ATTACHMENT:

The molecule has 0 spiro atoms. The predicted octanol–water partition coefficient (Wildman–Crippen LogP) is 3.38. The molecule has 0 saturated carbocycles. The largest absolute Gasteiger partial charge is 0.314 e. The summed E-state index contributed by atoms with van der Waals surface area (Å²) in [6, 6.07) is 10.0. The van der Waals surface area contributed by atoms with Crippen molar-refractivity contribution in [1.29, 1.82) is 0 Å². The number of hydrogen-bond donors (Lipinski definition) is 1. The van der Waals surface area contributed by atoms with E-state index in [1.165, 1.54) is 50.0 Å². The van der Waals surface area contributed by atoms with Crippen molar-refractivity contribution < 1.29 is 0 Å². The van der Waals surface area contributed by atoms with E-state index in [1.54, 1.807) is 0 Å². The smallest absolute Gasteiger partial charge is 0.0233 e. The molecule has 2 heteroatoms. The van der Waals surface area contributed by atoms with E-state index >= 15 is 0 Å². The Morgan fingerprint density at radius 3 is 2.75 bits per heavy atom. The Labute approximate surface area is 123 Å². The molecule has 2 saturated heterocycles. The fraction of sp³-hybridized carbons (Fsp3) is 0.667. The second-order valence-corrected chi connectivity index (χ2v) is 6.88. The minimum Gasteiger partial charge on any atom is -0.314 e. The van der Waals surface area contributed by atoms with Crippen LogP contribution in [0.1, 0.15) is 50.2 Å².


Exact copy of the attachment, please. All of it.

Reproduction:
The molecule has 0 spiro atoms. The predicted octanol–water partition coefficient (Wildman–Crippen LogP) is 3.38. The molecule has 0 saturated carbocycles. The largest absolute Gasteiger partial charge is 0.314 e. The summed E-state index contributed by atoms with van der Waals surface area (Å²) in [6, 6.07) is 10.0. The van der Waals surface area contributed by atoms with Crippen molar-refractivity contribution in [1.29, 1.82) is 0 Å². The number of hydrogen-bond donors (Lipinski definition) is 1. The van der Waals surface area contributed by atoms with E-state index in [1.165, 1.54) is 50.0 Å². The van der Waals surface area contributed by atoms with Crippen molar-refractivity contribution < 1.29 is 0 Å². The van der Waals surface area contributed by atoms with E-state index in [1.54, 1.807) is 0 Å². The smallest absolute Gasteiger partial charge is 0.0233 e. The molecule has 2 heteroatoms. The van der Waals surface area contributed by atoms with E-state index >= 15 is 0 Å². The Morgan fingerprint density at radius 3 is 2.75 bits per heavy atom. The Labute approximate surface area is 123 Å². The molecule has 2 saturated heterocycles. The fraction of sp³-hybridized carbons (Fsp3) is 0.667. The second-order valence-corrected chi connectivity index (χ2v) is 6.88. The minimum Gasteiger partial charge on any atom is -0.314 e. The van der Waals surface area contributed by atoms with Crippen LogP contribution in [0.1, 0.15) is 50.2 Å².